Shortcut Piecrust

This piecrust is revolutionary. It's a press-in crust, with no rolling or chilling required. Plus, it's buttery and flaky, and so easy to prepare it just may give you the courage to go forth and make a pie on a whim. You can use either granulated sugar or light brown sugar. Both are equally delicious here.

  • 1 1/2 cups unbleached all-purpose flour 
  • 1/4 cup granulated sugar or packed light brown sugar 
  • 1/2 teaspoon fine sea salt 
  • 11 tablespoons unsalted butter, melted

In a medium bowl, whisk together the flour, sugar, and salt. Slowly drizzle in the butter and stir with a fork until the mixture looks moist and crumbly.

Press the dough evenly over the bottom and up the sides of a 9-inch pie dish. You can crimp the edges decoratively or leave them rustic. 

If the recipe calls for a prebaked piecrust, preheat the oven to 350°F. Line the pie shell with aluminum foil or parchment and fill with dried beans or pie weights. 

Bake for 15 to 20 minutes. Remove the foil and beans and bake for an additional 5 minutes, or until golden brown. Let cool before filling.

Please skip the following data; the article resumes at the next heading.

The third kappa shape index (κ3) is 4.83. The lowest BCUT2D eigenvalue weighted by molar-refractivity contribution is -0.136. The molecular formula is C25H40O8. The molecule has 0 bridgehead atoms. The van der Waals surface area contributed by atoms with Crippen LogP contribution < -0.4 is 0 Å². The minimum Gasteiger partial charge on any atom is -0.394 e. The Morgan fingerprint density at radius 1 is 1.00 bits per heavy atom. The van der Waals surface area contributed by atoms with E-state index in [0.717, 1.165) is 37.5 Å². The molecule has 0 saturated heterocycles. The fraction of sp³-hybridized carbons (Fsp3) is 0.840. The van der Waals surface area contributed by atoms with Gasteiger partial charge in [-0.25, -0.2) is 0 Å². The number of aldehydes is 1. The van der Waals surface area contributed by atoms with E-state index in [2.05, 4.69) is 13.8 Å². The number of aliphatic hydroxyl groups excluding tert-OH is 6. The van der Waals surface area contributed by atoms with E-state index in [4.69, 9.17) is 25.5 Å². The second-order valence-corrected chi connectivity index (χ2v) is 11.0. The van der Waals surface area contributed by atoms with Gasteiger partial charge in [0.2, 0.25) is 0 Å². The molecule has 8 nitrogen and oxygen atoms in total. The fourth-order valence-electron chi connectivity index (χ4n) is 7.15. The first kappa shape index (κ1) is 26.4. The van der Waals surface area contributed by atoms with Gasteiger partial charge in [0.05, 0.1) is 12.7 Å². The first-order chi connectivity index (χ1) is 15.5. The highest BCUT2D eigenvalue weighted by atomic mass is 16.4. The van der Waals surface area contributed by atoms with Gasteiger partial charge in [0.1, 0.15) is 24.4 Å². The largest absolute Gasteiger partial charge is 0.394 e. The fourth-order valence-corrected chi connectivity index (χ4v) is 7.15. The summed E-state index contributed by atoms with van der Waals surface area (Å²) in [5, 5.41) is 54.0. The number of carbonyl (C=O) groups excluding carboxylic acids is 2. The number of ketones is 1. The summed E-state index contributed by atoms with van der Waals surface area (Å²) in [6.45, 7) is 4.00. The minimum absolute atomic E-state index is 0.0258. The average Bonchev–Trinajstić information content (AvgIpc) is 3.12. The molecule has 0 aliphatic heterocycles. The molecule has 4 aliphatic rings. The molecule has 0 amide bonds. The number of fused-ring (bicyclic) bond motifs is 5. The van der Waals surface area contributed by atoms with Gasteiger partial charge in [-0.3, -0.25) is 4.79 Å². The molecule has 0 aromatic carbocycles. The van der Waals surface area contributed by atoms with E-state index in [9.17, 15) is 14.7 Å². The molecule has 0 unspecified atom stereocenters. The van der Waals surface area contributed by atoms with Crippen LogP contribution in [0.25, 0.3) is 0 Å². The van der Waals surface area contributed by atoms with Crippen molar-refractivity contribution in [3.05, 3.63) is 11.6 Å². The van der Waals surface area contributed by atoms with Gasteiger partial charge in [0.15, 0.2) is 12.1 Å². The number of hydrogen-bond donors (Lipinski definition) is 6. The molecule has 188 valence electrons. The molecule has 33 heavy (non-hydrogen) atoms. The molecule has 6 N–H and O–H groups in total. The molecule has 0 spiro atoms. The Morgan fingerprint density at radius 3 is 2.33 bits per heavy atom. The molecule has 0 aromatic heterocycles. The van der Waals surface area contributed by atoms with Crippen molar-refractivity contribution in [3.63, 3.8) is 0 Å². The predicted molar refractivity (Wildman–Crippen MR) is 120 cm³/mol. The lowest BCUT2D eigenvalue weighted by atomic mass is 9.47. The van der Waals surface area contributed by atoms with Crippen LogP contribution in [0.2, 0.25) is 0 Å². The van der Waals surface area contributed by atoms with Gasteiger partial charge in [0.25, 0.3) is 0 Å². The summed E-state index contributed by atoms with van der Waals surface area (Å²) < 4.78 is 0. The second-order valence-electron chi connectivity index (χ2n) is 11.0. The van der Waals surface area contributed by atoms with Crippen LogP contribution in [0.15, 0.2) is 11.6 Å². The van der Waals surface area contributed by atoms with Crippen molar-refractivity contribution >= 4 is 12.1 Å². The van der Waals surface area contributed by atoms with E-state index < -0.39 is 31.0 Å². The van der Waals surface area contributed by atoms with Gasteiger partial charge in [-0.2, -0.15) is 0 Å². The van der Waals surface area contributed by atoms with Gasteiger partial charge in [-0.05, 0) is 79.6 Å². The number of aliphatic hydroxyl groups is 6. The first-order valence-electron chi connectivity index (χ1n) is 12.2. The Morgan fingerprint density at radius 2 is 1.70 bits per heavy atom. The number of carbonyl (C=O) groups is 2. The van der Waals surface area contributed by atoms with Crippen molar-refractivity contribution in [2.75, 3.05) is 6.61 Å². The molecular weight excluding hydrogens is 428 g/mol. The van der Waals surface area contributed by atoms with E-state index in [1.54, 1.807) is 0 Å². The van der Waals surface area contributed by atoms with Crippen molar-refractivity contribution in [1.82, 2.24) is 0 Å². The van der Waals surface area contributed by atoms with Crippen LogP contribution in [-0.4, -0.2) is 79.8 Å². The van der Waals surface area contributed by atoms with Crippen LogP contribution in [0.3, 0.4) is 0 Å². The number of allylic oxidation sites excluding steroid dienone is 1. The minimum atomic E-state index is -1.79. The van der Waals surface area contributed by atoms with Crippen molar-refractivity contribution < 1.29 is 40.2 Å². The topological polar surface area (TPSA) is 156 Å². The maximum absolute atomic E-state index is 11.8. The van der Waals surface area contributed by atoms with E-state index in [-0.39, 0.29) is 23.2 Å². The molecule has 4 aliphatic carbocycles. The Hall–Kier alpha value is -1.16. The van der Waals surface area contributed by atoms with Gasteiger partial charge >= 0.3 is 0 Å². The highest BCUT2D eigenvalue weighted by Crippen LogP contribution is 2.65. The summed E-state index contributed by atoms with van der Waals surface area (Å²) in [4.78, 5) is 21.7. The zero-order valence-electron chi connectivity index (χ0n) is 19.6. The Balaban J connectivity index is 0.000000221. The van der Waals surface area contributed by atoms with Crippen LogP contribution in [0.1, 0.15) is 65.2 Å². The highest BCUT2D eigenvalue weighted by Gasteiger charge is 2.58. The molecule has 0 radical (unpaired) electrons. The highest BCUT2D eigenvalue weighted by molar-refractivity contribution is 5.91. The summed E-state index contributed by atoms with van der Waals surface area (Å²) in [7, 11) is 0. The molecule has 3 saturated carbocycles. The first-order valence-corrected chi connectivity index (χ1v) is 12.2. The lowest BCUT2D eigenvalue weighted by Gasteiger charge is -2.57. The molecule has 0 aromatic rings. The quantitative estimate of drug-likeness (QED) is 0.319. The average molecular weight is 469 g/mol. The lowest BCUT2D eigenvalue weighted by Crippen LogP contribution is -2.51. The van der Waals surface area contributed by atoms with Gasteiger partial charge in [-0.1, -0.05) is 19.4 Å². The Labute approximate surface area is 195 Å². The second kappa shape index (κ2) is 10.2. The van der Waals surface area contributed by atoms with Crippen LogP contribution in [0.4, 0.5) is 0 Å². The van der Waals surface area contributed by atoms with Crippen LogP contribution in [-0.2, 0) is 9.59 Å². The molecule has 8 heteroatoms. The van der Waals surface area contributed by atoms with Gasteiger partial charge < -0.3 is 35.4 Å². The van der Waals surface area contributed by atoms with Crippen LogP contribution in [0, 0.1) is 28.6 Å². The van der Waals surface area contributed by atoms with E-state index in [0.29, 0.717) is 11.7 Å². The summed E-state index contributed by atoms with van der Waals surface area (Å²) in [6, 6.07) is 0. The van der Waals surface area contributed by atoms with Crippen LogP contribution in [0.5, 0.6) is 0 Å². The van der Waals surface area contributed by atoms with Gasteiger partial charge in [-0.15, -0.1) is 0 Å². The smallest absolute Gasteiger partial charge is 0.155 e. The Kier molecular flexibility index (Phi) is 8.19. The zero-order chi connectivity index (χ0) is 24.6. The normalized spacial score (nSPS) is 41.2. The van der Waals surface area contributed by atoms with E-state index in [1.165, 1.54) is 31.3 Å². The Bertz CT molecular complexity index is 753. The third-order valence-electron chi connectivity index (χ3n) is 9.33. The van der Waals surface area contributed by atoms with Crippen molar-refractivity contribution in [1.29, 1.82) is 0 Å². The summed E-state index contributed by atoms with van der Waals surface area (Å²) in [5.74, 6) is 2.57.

Tip: Dried beans or pie weights can be reused time and time again. Mason jars are a great way to store them.

Excerpted from The Back in the Day Bakery Cookbook by Cheryl Day and Griffith Day (Artisan Books). Copyright © 2012. Photographs by Squire Fox.

Makes one 9-inch piecrust

Top Recipes

Buckwheat not dead: Healthy grain can make earthy dessert

People have a tendency to assume that just because something is good for you, it has to taste bad. But every now and then a blast from the past can bring a bland dish full circle. For Southern cook Sean Brock, the secret to getting a rich, earthy taste in savory and sweet dishes is buckwheat, the often-neglected ingredient that's become popular with cool cooks.